Holiday Inn, Las Vegas.
Of course it wasn’t. But the champagne was losing its fizz, my guilty conscience turning vinegary.
A few weeks after Las Vegas, the Penthouse editorial staff was summoned by our boss, Jim Goode, to his office, always an evil omen. “Caligula,” intoned Jim. “It’s finally going to open.”
Caligula was the fabled, almost mythical motion picture that we had been hearing about forever, a cinematic epic featuring Bob Guccione’s penchant for fake Roman anything, large-breasted girls engaging in deviant sex, and out-of-work British actors, wooed by oversized checks. The magazine had already run dozens of articles hyping the film, as well as several pictorials of “The Girls of Caligula” taking off their togas to veni, vidi, vici. (Uncovered by Penthouse were the lawsuits from both screenwriter Gore Vidal and the original director desperately trying to extract their names from this pornographic debacle.) From the stories and movie stills, it seemed like it was as if it wasn’t enough for the Roman Empire to fall, Caligula had to kick it in the nuts on its way down.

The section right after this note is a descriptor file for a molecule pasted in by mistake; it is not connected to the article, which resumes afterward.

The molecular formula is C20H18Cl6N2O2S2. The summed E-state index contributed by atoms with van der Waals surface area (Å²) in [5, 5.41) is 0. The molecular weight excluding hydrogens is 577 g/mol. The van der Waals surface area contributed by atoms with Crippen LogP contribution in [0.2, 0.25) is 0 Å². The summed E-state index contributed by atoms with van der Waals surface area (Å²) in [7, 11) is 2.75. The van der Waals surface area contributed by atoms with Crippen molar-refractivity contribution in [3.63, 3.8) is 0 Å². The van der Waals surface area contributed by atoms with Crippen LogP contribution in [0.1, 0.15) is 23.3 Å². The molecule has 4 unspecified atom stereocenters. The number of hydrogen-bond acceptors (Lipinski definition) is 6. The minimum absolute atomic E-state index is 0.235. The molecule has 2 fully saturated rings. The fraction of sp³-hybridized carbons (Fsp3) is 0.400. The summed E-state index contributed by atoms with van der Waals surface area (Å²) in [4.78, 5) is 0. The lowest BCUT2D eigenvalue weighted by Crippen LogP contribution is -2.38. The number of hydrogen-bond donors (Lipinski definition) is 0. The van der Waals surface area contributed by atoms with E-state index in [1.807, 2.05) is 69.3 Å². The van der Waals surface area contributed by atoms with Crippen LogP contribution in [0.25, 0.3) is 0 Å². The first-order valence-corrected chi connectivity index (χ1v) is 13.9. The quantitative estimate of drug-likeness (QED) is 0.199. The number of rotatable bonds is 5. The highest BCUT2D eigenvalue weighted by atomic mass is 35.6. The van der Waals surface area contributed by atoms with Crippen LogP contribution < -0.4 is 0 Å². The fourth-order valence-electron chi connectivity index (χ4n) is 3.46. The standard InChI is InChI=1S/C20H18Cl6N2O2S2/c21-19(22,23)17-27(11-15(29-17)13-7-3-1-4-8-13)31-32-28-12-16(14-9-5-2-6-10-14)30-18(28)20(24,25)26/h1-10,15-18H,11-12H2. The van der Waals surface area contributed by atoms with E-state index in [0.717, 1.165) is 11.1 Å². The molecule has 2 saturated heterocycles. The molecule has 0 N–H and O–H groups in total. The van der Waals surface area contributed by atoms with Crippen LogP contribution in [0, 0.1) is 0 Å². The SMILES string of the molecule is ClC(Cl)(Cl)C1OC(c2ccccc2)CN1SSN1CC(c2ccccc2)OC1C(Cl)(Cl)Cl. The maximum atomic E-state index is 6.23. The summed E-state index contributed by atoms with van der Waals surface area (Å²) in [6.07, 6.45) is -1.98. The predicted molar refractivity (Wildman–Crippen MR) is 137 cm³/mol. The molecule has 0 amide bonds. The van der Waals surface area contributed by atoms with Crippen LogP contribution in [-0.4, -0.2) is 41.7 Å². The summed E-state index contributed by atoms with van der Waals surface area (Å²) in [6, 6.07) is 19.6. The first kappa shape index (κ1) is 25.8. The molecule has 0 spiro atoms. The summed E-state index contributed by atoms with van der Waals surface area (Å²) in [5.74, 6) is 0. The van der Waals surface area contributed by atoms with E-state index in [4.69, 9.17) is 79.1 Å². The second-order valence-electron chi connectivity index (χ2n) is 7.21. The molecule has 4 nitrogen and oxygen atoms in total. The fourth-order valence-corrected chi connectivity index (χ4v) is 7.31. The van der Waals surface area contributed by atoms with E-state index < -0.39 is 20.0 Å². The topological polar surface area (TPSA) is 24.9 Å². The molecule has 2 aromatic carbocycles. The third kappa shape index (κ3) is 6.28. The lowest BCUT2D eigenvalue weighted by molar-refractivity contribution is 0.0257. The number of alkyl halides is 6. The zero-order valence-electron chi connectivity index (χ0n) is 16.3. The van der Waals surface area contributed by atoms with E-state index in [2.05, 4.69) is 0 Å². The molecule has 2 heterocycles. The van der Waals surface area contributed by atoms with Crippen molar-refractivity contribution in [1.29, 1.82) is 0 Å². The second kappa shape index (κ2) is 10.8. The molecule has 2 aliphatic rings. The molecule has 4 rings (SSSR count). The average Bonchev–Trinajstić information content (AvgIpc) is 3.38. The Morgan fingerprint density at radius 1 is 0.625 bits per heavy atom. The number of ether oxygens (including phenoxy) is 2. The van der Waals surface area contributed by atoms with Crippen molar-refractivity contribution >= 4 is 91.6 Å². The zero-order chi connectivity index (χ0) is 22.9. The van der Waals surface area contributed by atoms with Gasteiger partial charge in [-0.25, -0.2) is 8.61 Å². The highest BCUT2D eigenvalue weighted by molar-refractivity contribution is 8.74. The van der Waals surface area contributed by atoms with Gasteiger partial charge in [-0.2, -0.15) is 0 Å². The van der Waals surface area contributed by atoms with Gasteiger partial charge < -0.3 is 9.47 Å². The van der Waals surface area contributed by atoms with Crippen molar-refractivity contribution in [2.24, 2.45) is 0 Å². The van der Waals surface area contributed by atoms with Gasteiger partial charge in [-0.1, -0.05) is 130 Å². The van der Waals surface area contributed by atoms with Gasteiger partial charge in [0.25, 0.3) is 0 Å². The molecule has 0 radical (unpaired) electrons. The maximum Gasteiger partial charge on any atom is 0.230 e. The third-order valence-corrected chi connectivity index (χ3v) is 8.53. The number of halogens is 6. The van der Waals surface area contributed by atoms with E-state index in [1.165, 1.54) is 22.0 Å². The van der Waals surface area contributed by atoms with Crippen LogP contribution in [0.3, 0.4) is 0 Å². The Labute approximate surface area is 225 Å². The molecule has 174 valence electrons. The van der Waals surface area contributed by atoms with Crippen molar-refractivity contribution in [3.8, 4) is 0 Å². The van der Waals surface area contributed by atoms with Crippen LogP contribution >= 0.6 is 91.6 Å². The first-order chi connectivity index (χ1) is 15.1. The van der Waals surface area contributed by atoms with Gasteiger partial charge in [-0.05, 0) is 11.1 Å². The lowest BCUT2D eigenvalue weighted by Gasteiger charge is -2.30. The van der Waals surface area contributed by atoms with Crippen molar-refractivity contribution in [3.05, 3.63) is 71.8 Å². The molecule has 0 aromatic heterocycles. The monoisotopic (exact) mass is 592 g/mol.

“And…” here Jim looked utterly defeated, “we all have to go to see it.” Everyone in that room suddenly developed plans for their rest of their lives, but there was no escape. The staffs of Penthouse, Omni, Forum, and Variations (really, really deviant junk) were marched up Third Avenue like POWs on their way to Bataan, only more unhappy. At the door to the Trans Luxe Theatre, re-christened the Penthouse Theatre in honor of its round-the-clock showings of Caligula for the next six months, come hell or high water or the Catholic Legion of Decency, was a stern-faced woman taking names.